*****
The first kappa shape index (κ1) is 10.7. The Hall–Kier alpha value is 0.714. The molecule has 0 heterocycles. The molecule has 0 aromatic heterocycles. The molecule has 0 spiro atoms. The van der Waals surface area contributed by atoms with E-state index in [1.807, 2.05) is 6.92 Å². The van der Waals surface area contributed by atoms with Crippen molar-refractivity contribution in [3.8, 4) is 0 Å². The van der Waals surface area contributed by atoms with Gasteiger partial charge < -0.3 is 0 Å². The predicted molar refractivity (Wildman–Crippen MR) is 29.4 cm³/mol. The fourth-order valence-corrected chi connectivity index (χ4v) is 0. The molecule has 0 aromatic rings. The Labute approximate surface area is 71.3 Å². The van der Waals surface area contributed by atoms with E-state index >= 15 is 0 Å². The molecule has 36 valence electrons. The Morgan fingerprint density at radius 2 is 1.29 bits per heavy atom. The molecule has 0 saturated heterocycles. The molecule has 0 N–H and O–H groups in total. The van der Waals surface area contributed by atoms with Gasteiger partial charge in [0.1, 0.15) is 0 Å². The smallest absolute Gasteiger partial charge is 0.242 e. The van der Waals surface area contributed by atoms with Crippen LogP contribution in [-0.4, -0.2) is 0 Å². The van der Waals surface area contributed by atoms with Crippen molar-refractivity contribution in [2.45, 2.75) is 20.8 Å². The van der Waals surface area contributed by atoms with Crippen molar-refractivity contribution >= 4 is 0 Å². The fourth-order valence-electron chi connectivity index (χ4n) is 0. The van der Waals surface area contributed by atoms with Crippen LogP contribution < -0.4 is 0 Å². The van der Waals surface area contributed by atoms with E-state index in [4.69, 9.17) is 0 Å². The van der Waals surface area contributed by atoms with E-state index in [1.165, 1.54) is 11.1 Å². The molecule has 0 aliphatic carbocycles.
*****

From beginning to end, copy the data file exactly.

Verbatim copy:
The first kappa shape index (κ1) is 10.7. The Hall–Kier alpha value is 0.714. The molecule has 0 heterocycles. The molecule has 0 aromatic heterocycles. The molecule has 0 spiro atoms. The van der Waals surface area contributed by atoms with E-state index in [1.807, 2.05) is 6.92 Å². The van der Waals surface area contributed by atoms with Crippen molar-refractivity contribution in [3.8, 4) is 0 Å². The van der Waals surface area contributed by atoms with Gasteiger partial charge < -0.3 is 0 Å². The predicted molar refractivity (Wildman–Crippen MR) is 29.4 cm³/mol. The fourth-order valence-corrected chi connectivity index (χ4v) is 0. The molecule has 0 aromatic rings. The Labute approximate surface area is 71.3 Å². The van der Waals surface area contributed by atoms with E-state index >= 15 is 0 Å². The molecule has 36 valence electrons. The Morgan fingerprint density at radius 2 is 1.29 bits per heavy atom. The molecule has 0 saturated heterocycles. The molecule has 0 N–H and O–H groups in total. The van der Waals surface area contributed by atoms with Gasteiger partial charge in [0.1, 0.15) is 0 Å². The smallest absolute Gasteiger partial charge is 0.242 e. The van der Waals surface area contributed by atoms with Crippen LogP contribution in [-0.4, -0.2) is 0 Å². The van der Waals surface area contributed by atoms with Crippen molar-refractivity contribution in [2.45, 2.75) is 20.8 Å². The van der Waals surface area contributed by atoms with Crippen molar-refractivity contribution >= 4 is 0 Å². The fourth-order valence-electron chi connectivity index (χ4n) is 0. The van der Waals surface area contributed by atoms with Crippen LogP contribution < -0.4 is 0 Å². The van der Waals surface area contributed by atoms with E-state index in [4.69, 9.17) is 0 Å². The van der Waals surface area contributed by atoms with E-state index in [1.165, 1.54) is 11.1 Å². The molecule has 0 aliphatic carbocycles.